Free Our Data: the blog

A Guardian Technology campaign for free public access to data about the UK and its citizens

The “Jersey question”: what if the profits of free data move offshore?

I gave a talk last month about the Free Our Data campaign to be2camp (which had the aim of getting the idea of better sharing of data through wikis and other social systems for architecture).

Amidst it there were questions, and among the questions was this one: “if you make all the data available for free download, what’s to stop companies from relocating to Jersey – which pays no UK tax – and operating from there?”

That would mean that the UK taxpayer now wouldn’t be getting the benefit of revenues to the Ordnance Survey through its licensing fees, and wouldn’t get the tax revenue on the company that would now be headquartered in Jersey. So you’d have higher taxation costs (since the OS would now be funded centrally) and no obvious economic benefit.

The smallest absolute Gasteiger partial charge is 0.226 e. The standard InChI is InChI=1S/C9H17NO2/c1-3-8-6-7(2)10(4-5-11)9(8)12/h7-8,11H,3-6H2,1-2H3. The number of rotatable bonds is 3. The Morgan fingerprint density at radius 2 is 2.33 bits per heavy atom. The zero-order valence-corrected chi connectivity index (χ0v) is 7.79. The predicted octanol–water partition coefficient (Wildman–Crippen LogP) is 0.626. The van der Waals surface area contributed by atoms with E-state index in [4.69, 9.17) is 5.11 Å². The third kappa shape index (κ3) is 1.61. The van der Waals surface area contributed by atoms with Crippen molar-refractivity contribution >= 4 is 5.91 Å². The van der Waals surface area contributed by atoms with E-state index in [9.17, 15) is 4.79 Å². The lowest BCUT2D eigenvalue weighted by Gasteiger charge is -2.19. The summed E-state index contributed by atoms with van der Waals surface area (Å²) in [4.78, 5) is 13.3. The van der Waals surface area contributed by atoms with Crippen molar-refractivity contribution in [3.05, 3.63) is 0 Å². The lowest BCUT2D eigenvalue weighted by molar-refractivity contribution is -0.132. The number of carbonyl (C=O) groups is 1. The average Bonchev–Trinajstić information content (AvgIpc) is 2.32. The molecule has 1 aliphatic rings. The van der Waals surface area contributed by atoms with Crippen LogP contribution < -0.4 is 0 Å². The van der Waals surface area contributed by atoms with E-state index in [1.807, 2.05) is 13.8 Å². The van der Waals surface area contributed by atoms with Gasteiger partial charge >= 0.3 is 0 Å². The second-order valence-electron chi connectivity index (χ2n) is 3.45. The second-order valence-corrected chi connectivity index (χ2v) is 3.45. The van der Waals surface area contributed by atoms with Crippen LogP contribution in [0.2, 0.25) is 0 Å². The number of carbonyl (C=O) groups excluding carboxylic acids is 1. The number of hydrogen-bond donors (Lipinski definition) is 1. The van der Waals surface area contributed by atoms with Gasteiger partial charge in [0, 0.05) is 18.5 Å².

So what’s the answer?

We don’t know.

The government has struggled with this problem over issues such as gambling, where companies have preferred to locate in places like Gibraltar or far-flung Caribbean countries with less strict tax regimes and offer services online. There’s a money flow out of the UK with those too.

One possible argument is that even if the data were sold and the profits taken abroad, the UK economy would benefit because the information is being made more widely available – and that has to have a benefit. There could even be a multiplier effect, as there tends to be with any commodity: making steel bars is a profitable business (or can be), but making buildings is a much more profitable one. Perhaps in time, with a free data model, the OS data would be the steel bars of the building: necessary, but not the biggest part of the value chain.

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